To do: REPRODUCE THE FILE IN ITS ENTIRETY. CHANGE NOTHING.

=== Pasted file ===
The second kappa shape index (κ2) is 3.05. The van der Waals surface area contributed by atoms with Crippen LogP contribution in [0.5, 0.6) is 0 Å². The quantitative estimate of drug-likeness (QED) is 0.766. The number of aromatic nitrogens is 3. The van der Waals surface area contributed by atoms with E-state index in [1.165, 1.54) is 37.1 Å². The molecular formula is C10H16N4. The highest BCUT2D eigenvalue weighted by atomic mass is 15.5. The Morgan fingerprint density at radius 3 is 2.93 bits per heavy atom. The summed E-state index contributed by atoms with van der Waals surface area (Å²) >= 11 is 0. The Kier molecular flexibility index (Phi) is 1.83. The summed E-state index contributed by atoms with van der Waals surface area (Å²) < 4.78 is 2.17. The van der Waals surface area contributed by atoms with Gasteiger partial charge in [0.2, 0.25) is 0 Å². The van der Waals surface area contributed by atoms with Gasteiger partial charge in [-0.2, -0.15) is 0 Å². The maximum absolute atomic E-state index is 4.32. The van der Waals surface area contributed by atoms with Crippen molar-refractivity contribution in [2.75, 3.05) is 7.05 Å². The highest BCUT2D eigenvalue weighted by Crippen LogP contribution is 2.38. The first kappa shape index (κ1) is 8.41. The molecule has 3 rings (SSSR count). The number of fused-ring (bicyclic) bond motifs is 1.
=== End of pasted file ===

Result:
The second kappa shape index (κ2) is 3.05. The van der Waals surface area contributed by atoms with Crippen LogP contribution in [0.5, 0.6) is 0 Å². The quantitative estimate of drug-likeness (QED) is 0.766. The number of aromatic nitrogens is 3. The van der Waals surface area contributed by atoms with E-state index in [1.165, 1.54) is 37.1 Å². The molecular formula is C10H16N4. The highest BCUT2D eigenvalue weighted by atomic mass is 15.5. The Morgan fingerprint density at radius 3 is 2.93 bits per heavy atom. The summed E-state index contributed by atoms with van der Waals surface area (Å²) >= 11 is 0. The Kier molecular flexibility index (Phi) is 1.83. The summed E-state index contributed by atoms with van der Waals surface area (Å²) < 4.78 is 2.17. The van der Waals surface area contributed by atoms with Gasteiger partial charge in [0.2, 0.25) is 0 Å². The van der Waals surface area contributed by atoms with Gasteiger partial charge in [-0.2, -0.15) is 0 Å². The maximum absolute atomic E-state index is 4.32. The van der Waals surface area contributed by atoms with Crippen molar-refractivity contribution in [2.75, 3.05) is 7.05 Å². The highest BCUT2D eigenvalue weighted by Crippen LogP contribution is 2.38. The first kappa shape index (κ1) is 8.41. The molecule has 3 rings (SSSR count). The number of fused-ring (bicyclic) bond motifs is 1.